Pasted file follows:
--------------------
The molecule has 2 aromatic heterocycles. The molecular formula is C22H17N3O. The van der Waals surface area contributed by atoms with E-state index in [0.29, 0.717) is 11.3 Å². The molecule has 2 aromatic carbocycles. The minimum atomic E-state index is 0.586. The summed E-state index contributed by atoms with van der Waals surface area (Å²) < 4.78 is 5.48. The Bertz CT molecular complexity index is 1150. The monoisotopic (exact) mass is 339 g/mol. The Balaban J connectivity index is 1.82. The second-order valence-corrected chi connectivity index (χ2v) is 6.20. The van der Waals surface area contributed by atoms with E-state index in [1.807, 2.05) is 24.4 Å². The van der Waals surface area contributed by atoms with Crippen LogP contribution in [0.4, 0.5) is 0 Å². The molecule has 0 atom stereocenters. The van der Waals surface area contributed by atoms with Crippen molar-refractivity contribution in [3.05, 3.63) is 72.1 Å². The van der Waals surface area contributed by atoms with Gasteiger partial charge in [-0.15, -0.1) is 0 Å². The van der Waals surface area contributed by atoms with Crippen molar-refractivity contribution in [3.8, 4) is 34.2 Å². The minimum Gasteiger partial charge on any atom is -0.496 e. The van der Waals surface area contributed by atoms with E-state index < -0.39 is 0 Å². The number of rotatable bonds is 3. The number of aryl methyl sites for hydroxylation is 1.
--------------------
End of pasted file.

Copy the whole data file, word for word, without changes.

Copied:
The molecule has 2 aromatic heterocycles. The molecular formula is C22H17N3O. The van der Waals surface area contributed by atoms with E-state index in [0.29, 0.717) is 11.3 Å². The molecule has 2 aromatic carbocycles. The minimum atomic E-state index is 0.586. The summed E-state index contributed by atoms with van der Waals surface area (Å²) < 4.78 is 5.48. The Bertz CT molecular complexity index is 1150. The monoisotopic (exact) mass is 339 g/mol. The Balaban J connectivity index is 1.82. The second-order valence-corrected chi connectivity index (χ2v) is 6.20. The van der Waals surface area contributed by atoms with E-state index in [1.807, 2.05) is 24.4 Å². The van der Waals surface area contributed by atoms with Crippen LogP contribution in [0.4, 0.5) is 0 Å². The molecule has 0 atom stereocenters. The van der Waals surface area contributed by atoms with Crippen molar-refractivity contribution in [3.05, 3.63) is 72.1 Å². The van der Waals surface area contributed by atoms with Gasteiger partial charge in [-0.15, -0.1) is 0 Å². The van der Waals surface area contributed by atoms with Crippen molar-refractivity contribution in [3.8, 4) is 34.2 Å². The minimum Gasteiger partial charge on any atom is -0.496 e. The van der Waals surface area contributed by atoms with E-state index < -0.39 is 0 Å². The number of rotatable bonds is 3. The number of aryl methyl sites for hydroxylation is 1.